Signs & Symptoms of Cat Food Poisoning

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Signs & Symptoms of Cat Food Poisoning
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It is important to be able to quickly assess if your cat has contracted cat food poisoning. Knowing the signs and symptoms can be the difference between life and death for your cat. It is not always easy to tell if your cat has been poisoned. The early symptoms are almost flu-like in nature.

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First Stages

Vomiting and diarrhea are the first signs that your cat may have food poisoning. It is not normal for your cat to have these symptoms. If your cat suddenly exhibits these signs after eating the same food it always has, there may be a problem. The sooner that you have your cat checked by a veterinarian, the better the results will be.

Agitation or Lethargy

You know your cat's personality better than anyone. If your cat is normally playful and then becomes lethargic, take it to the vet immediately. Lethargy is a sign of renal failure. If your cat becomes unusually agitated when it is normally calm, it is exhibiting signs of distress. Your cat is speaking to you in physical ways that it cannot verbalize.



Weakness and staggering are signs of serious problems. The poison is causing severe damage in the kidneys that may be irreversible at this point. It is possible to stop further damage if your cat receives treatment, but there can be long-term residual effects.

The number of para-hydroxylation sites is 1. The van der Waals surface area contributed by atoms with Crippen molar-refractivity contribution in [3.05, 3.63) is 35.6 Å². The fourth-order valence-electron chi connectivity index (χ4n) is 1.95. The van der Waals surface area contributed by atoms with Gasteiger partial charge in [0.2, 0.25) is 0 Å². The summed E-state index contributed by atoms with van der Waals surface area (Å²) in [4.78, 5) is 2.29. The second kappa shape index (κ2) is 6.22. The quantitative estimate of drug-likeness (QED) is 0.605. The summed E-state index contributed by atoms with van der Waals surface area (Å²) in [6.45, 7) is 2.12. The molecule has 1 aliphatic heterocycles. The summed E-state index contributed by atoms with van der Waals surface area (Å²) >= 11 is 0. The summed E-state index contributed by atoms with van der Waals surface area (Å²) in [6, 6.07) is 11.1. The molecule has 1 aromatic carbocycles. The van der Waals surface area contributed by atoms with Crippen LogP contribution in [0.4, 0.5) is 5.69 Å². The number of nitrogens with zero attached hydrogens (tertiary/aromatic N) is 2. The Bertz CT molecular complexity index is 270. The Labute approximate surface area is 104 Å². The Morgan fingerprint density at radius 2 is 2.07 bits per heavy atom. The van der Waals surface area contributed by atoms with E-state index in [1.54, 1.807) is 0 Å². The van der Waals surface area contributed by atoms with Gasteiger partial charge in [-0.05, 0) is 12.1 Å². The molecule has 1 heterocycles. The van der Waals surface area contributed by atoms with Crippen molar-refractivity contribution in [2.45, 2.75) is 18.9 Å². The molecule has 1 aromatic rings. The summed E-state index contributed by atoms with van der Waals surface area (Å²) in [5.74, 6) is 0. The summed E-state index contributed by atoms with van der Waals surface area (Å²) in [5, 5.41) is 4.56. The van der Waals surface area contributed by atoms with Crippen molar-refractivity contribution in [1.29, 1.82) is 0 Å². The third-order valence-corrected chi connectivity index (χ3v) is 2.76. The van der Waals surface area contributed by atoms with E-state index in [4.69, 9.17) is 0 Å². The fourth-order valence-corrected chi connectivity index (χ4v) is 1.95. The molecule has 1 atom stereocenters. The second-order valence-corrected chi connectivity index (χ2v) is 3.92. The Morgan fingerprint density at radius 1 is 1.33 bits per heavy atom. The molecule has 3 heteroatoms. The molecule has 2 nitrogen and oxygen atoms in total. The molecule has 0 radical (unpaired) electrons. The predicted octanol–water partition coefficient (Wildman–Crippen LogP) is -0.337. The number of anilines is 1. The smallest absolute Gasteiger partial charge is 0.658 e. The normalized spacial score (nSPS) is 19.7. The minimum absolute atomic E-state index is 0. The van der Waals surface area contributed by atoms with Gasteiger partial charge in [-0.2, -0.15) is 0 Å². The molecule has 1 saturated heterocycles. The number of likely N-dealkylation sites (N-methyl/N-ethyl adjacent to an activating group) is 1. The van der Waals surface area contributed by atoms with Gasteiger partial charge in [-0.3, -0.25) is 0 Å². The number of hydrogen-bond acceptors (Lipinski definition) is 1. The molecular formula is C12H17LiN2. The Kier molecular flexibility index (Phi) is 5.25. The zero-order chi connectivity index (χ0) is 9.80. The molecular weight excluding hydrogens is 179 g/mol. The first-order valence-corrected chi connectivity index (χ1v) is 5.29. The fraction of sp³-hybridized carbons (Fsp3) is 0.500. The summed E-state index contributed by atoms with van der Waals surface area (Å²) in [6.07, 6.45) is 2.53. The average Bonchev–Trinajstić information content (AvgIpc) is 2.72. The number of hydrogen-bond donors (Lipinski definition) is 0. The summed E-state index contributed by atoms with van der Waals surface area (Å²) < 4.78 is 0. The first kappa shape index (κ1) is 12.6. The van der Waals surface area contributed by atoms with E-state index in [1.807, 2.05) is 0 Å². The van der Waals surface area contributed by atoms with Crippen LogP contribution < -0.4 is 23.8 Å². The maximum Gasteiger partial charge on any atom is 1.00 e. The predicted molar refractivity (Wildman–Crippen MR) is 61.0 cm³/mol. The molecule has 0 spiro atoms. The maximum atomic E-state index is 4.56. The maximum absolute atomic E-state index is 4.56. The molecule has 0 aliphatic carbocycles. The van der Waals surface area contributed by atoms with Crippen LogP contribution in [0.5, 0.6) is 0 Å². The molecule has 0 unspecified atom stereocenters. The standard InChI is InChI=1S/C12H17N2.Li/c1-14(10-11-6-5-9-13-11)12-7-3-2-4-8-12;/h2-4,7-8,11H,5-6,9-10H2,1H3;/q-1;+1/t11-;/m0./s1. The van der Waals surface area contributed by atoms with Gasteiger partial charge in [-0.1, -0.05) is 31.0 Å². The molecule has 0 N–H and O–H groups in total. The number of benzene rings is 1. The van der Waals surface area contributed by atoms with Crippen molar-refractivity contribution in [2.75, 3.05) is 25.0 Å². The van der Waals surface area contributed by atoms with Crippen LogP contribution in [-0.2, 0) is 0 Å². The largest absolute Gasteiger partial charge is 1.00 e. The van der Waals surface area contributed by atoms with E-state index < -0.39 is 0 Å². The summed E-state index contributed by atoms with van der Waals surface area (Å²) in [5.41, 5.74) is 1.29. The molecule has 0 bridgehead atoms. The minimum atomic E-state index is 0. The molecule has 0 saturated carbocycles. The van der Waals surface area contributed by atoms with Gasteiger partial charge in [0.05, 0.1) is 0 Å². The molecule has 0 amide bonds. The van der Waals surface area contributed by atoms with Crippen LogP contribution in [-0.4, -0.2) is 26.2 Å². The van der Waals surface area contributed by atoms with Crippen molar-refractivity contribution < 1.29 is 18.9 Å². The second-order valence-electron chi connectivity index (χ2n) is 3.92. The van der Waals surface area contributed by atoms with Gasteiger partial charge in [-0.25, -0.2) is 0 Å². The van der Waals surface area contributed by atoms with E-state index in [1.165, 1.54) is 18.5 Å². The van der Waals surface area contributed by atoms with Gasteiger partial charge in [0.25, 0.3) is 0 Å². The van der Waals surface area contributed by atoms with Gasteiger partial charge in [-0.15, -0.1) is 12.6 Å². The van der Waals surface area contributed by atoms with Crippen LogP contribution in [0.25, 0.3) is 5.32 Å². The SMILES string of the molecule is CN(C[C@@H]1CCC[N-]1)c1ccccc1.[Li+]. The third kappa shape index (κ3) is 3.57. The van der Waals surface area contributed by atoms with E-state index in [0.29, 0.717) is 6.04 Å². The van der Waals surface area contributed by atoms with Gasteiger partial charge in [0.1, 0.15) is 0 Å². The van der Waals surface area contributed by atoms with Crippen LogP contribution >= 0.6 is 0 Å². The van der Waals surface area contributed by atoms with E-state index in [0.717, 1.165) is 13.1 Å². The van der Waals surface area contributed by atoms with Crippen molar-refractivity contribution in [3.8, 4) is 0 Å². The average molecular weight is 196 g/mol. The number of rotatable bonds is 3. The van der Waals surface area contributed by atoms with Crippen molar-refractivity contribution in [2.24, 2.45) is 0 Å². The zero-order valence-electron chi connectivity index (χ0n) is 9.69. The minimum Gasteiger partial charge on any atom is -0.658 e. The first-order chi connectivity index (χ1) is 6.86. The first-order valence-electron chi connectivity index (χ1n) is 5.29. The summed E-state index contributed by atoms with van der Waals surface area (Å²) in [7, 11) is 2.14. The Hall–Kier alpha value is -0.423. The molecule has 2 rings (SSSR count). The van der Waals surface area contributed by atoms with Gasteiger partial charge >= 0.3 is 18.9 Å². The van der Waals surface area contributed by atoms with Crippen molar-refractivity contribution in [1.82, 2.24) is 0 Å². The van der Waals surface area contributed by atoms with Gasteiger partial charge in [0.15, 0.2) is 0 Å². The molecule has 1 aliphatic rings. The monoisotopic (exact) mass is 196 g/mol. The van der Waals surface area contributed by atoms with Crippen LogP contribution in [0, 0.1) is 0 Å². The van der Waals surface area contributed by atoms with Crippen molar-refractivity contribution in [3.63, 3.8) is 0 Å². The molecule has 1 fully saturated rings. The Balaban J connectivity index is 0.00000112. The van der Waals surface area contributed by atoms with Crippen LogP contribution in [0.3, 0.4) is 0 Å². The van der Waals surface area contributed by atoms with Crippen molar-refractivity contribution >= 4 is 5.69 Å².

Heavy salivating is not normal for cats. This can be a sign of liver damage. Tremors and seizures are also possible signs of liver damage. Liver damage is not the most common effect of food poisoning; the most damage happens in the kidneys. If you catch food poisoning in time, it is likely that your cat will survive.


Cat Illnesses

There are many illnesses that can mimic cat food poisoning. The only way to tell is to take your cat to the veterinarian. Do not wait if you think there is something wrong. It may not be food poisoning, but it could be symptoms of another disease or infection. It is better to be safe than sorry.

Always check with your veterinarian before changing your pet’s diet, medication, or physical activity routines. This information is not a substitute for a vet’s opinion.